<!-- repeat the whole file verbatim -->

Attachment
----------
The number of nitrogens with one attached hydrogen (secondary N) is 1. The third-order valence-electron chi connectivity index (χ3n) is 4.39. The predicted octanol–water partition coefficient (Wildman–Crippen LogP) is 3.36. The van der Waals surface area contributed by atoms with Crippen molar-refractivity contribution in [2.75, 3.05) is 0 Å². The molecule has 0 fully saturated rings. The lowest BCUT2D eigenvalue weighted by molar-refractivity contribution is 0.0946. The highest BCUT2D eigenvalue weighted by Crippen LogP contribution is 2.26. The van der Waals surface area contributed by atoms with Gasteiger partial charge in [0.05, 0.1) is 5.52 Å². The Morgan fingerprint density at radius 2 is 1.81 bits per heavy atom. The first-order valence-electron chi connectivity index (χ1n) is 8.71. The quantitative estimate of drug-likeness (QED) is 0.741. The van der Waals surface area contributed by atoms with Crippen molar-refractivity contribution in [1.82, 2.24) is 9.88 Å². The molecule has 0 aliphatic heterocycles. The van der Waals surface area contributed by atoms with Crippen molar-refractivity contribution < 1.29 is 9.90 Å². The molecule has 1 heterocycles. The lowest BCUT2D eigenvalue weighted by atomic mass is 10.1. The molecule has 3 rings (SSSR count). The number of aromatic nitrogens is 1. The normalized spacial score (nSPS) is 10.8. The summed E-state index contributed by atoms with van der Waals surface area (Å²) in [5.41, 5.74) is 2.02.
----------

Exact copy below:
The number of nitrogens with one attached hydrogen (secondary N) is 1. The third-order valence-electron chi connectivity index (χ3n) is 4.39. The predicted octanol–water partition coefficient (Wildman–Crippen LogP) is 3.36. The van der Waals surface area contributed by atoms with Crippen molar-refractivity contribution in [2.75, 3.05) is 0 Å². The molecule has 0 fully saturated rings. The lowest BCUT2D eigenvalue weighted by molar-refractivity contribution is 0.0946. The highest BCUT2D eigenvalue weighted by Crippen LogP contribution is 2.26. The van der Waals surface area contributed by atoms with Gasteiger partial charge in [0.05, 0.1) is 5.52 Å². The Morgan fingerprint density at radius 2 is 1.81 bits per heavy atom. The first-order valence-electron chi connectivity index (χ1n) is 8.71. The quantitative estimate of drug-likeness (QED) is 0.741. The van der Waals surface area contributed by atoms with Crippen molar-refractivity contribution in [1.82, 2.24) is 9.88 Å². The molecule has 0 aliphatic heterocycles. The van der Waals surface area contributed by atoms with Crippen molar-refractivity contribution < 1.29 is 9.90 Å². The molecule has 1 heterocycles. The lowest BCUT2D eigenvalue weighted by atomic mass is 10.1. The molecule has 3 rings (SSSR count). The number of aromatic nitrogens is 1. The normalized spacial score (nSPS) is 10.8. The summed E-state index contributed by atoms with van der Waals surface area (Å²) in [5.41, 5.74) is 2.02.